Cheyenne Hopkins, Bloomberg

A court ruling last month cast doubt on the legality of the fledging U.S. consumer bureau and its director. Ever since, opponents have expressed hope that Senator Elizabeth Warren — the agency’s most ardent champion — might agree to trim its powers in return for its survival.

Warren signaled that she’s not yet ready to make that trade, although she didn’t rule any option in or out.

“A strong independent consumer agency is good for families and lenders that follow the rules and good for the economy as a whole,” Warren said yesterday in an interview. “I will keep fighting for that.”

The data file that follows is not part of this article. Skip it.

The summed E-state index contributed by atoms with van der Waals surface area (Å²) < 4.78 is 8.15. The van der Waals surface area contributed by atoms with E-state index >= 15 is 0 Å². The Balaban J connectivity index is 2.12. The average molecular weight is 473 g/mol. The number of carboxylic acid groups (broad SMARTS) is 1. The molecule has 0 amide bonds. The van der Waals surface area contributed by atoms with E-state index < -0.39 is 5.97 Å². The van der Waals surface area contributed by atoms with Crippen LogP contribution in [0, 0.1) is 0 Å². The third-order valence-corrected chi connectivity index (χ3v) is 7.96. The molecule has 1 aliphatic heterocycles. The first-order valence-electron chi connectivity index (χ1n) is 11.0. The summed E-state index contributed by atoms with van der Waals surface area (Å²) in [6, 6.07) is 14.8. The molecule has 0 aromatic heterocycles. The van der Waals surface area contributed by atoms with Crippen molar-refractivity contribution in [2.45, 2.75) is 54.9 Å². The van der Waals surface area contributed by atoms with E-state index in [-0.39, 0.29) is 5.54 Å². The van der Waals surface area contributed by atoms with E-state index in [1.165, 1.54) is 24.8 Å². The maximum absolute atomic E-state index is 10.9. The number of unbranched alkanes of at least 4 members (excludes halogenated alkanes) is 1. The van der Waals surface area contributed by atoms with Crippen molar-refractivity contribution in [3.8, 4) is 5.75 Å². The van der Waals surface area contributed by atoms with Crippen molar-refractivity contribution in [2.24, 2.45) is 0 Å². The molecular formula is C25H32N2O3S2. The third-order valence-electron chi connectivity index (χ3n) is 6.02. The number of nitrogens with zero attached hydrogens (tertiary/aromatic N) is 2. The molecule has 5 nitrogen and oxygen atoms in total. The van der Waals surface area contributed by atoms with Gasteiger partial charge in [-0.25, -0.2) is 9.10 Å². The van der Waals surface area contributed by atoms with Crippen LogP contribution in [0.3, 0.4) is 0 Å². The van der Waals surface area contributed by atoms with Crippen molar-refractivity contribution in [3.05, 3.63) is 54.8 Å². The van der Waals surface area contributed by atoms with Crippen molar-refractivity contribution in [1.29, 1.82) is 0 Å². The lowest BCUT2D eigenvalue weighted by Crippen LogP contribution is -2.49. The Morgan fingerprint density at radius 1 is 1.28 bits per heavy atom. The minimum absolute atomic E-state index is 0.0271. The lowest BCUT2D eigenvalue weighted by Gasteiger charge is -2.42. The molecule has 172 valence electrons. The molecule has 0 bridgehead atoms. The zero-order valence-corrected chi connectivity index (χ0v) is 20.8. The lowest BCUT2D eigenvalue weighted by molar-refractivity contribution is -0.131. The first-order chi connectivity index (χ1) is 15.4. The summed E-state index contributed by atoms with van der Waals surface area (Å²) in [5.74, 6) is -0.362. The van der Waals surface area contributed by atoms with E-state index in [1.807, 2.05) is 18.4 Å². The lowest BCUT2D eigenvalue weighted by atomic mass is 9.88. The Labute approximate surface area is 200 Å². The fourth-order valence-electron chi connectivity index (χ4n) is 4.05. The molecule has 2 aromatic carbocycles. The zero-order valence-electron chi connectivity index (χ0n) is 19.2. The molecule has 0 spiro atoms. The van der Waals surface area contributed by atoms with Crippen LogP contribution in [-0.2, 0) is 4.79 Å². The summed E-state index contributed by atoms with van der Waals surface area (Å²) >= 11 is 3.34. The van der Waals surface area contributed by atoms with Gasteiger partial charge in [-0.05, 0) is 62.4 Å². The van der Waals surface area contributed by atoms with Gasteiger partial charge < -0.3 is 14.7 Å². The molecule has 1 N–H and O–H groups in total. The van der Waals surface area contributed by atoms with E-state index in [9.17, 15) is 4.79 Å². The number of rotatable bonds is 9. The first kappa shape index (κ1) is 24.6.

Warren, 63, who has styled herself as an anti-Wall Street crusader, was passed over to be the first director of the Consumer Financial Protection Bureau even though she conceived it as a Harvard University professor and organized it as a White House adviser. After that defeat, Warren ran for Senate from Massachusetts and won.

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